Edie Banovic '25
Newburyport High School, Newburyport, Massachusetts
“How many times did I wake up at 4:15 a.m. this summer?” I found myself once again asking this question as I climbed endless stone steps with bruised shins and dirt-filled fingernails. The answer: twenty-two times. I was in a rush to finish the 48th peak before school began in order to fulfill a goal I set in fifth grade after meeting a wild pack of Appalachian Trail through-hikers. I marveled at their determination. Climbing all 48 four thousand foot peaks within New Hampshire is an ambitious goal that takes some people a lifetime to finish. There I was, at 6:15 a.m., gasping for air and wondering who I should blame for the pain.
Maybe I had my parents to blame for my drive to be in the wilderness. They exposed me to the outdoors at a young age, sparking my passion for hiking and backpacking. Having lived in China for four and a half years and traveling the world, I always knew my childhood was unique. Unlike other expatriates, my family dismissed four-star resorts and instead chose to stumble through the alleyways of Hong Kong with an array of camping supplies. As a six-year-old, I was fortunate enough to find myself in Italy running from a wild herd of cattle in the Alps. During our summers in Oregon, instead of renting a car, we pedaled through the hilly streets on a three-person bike. These experiences, that made my family different, instilled in me a sense of adventure.
The 48 strenuous climbs and endless miles also brought beautiful vistas. If we were lucky, we got to end the day at a high mountain hut where we drank endless cups of rich hot chocolate. I would sit in the corner of the dining room engrossed in books about rare lichen. At Mizpah hut, I had the chance to talk with a female naturalist about some of the endangered alpine flora. I sat and stared in awe. I didn't know that someone could have a job doing field studies in the mountains. I’ve spent the last six years looking at the sides of the trails for the dwarf Cinquefoil she introduced to me. That’s when I knew I wanted to become a hands-on environmentalist so I could spend more time doing the things I love. Maybe I have the naturalist to blame for all the blisters and early mornings on the trail.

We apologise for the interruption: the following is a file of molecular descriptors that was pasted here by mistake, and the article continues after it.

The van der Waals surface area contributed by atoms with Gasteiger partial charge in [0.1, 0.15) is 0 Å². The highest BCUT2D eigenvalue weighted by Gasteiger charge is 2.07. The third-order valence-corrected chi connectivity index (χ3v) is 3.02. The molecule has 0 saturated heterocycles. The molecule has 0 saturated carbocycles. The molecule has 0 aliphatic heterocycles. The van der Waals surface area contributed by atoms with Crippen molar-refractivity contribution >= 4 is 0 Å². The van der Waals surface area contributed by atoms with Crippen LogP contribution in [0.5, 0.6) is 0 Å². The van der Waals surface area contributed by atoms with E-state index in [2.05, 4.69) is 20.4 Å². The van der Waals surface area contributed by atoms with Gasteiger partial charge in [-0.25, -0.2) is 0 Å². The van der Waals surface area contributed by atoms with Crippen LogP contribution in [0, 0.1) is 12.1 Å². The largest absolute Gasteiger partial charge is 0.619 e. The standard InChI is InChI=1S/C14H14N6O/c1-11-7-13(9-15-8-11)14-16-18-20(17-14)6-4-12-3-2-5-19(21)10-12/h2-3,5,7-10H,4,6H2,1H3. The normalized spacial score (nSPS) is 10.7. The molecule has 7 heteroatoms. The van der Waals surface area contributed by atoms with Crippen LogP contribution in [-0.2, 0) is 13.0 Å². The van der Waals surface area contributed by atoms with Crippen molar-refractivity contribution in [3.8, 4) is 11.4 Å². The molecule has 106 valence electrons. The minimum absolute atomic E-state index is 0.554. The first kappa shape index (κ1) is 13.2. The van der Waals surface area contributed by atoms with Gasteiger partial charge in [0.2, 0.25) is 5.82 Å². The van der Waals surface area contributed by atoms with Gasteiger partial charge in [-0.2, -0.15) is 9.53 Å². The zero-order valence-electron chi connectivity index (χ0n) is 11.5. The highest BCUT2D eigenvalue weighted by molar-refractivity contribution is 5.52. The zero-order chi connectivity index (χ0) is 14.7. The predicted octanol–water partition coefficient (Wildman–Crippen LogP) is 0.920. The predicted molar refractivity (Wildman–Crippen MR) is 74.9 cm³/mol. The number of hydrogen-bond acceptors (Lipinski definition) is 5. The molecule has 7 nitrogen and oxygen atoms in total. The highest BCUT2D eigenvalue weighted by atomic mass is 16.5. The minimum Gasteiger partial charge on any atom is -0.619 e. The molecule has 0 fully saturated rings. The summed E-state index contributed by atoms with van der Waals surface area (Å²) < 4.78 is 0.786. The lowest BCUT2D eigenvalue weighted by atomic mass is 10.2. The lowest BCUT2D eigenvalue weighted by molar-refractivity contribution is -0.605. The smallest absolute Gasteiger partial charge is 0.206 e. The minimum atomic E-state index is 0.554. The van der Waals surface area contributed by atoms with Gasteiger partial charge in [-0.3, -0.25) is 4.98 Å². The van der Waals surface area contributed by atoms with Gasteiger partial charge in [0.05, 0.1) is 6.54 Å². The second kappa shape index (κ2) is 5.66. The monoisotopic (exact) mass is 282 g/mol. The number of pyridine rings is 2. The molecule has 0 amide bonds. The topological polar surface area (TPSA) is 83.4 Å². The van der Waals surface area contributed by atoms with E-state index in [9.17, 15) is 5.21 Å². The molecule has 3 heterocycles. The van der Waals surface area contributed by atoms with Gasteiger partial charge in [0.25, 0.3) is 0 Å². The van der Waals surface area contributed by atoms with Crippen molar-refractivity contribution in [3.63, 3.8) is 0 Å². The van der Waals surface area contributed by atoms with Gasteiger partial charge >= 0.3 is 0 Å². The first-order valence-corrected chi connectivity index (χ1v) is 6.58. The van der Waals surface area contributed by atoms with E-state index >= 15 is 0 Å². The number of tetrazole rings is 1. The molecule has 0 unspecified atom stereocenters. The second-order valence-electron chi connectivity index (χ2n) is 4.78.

Mount Isolation was my last peak. One last push. Number 48. 13.6 miles. After the first grueling thirty minutes, the path opened up and I could see all the way to the Atlantic Ocean. This is the way it always goes. First, the struggle, and then the reward. Mt. Washington glowed like amber. The wind nipped at my fingertips and shook the crooked trees. My heavy breathing competed with the sounds of the white-throated sparrows. I had the entire mountain to myself. Overwhelmed by emotion, I began to cry bittersweet tears. No more waking up at 4:15 a.m. but then again, no more celebratory Cokes at the top. I was done. I decided to let go of the blame for all the early mornings. Instead, I would love to give my fifth grade-self a big “thank you”.
The struggles only augmented the joy I felt on the car ride home with music playing and my feet wiggling in the wind. I felt that I had graduated from my childhood. Hiking over the past seventeen years with my family has created endless memories, yet it's time for me to start a new chapter of my life. Maybe I’ll hike the Adirondack 46ers, explore sections of the Appalachian Trail, or guide others through the wilderness. But I know I will always continue to look around and search for rare specimens and marvel at the ordinary.